||Chr 17: 61.4 – 61.41 Mb
||Chr 11: 85.83 – 85.84 Mb
T-box transcription factor 2 Tbx2 is a transcription factor that is encoded by the Tbx2 gene on chromosome 17q21-22 in humans. This gene is a member of a phylogenetically conserved family of genes that share a common DNA-binding domain, the T-box. Tbx2 and Tbx3 are the only T-box transcription factors that act as transcriptional repressors rather than transcriptional activators, and are closely related in terms of development and tumorigenesis. This gene plays a significant role in embryonic and fetal development through control of gene expression, and also has implications in various cancers. Tbx2 is associated with numerous signaling pathways, BMP, TGFβ, Wnt, and FGF, which allow for patterning and proliferation during organogenesis in fetal development.
Role in development
During fetal development, the relationship of Tbx2 to FGF, BMP, and Wnt signaling pathways indicates its extensive control in development of various organ systems. It functions predominantly in the patterning of organ development rather than tissue proliferation. Tbx2 has implications in limb development, atrioventricular development of the heart, and development of the anterior brain tissues.
During limb bud development, Shh and FGF signaling stimulate the outgrowth of the limb. At a certain point, Tbx2 concentrations are such that the signaling of Shh and FGF are terminated, halting further progression and outgrowth of the limb development. This occurs directly through Tbx2 repressing the expression of Grem1, creating a negative Grem1 zone, thereby disrupting the outgrowth signaling by Shh and FGF.
Cardiac development is heavily regulated and requires the development of the four cardiac chambers, septum, and various valve components for outflow and inflow. In heart development, Tbx2 is up-regulated by BMP2 to stimulate atrioventricular development. The development of a Tbx2 knockout mouse model allowed for the determination of specific roles of Tbx2 in cardiac development, and scientists determined Tbx2 and Tbx3 to be redundant in much of heart development. Further, the use of these knockout models determined the significance of Tbx2 in the BMP signaling pathway for development of the atrioventricular canal, atrioventricular nodal phenotype, and atrioventricular cushion.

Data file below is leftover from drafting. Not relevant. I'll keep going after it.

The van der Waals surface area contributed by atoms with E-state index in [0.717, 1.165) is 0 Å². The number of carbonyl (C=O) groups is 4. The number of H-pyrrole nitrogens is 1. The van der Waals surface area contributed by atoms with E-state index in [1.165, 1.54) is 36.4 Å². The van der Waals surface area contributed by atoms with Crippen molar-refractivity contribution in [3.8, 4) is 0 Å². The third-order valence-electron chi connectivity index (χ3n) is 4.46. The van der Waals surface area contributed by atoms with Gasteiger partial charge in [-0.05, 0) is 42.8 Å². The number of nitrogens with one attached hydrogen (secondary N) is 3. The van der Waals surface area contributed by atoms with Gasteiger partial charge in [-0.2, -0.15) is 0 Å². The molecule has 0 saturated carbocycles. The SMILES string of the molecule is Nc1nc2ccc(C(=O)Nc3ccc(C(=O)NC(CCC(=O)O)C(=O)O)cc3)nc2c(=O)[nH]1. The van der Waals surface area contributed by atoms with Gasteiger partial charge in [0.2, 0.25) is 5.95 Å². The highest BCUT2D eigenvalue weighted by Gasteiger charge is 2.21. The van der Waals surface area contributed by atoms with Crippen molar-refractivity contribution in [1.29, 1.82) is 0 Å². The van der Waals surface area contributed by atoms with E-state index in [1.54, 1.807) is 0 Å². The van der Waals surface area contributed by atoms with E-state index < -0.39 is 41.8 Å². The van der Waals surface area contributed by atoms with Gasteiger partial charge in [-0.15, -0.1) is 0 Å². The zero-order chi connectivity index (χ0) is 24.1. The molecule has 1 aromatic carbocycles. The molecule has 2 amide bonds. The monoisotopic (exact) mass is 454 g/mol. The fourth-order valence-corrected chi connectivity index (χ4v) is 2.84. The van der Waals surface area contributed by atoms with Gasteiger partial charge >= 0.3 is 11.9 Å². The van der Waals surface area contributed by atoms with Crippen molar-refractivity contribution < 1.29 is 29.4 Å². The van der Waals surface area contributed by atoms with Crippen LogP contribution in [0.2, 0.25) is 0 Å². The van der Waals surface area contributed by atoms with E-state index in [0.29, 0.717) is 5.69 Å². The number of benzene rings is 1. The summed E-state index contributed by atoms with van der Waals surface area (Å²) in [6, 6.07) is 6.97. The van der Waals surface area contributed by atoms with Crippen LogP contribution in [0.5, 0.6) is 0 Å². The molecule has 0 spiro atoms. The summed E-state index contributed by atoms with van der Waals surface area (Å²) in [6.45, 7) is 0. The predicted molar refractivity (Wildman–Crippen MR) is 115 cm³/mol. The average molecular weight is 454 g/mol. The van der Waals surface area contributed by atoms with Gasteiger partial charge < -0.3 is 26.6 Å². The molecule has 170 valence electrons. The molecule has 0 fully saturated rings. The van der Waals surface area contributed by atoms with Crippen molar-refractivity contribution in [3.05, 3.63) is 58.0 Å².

Finally, during anterior brain development, BMP stimulates the expression of Tbx2, which suppresses FGF signaling. This suppression of FGF signaling further represses the expression of Flrt3, which is necessary for anterior brain development.
Associated congenital defects
It is known that Tbx2 functions in a dose-dependent manner; therefore, duplication or deletion of the region encompassing Tbx2 can cause various congenital defects, including: microcephaly, various ventricular-septal defects, and skeletal abnormalities. Some specific abnormalities are discussed further below.
Abnormalities of the digits
During limb bud development, down-regulation of Tbx2 fails to inhibit Shh/FGF4 signaling; therefore, resulting in increased limb bud size and duplication of the 4th digit, polydactyly. Opposite this, when Tbx2 is over expressed or duplicated, limb buds are smaller and can have reduced digit number because of the early termination of Shh and FGF4 signaling.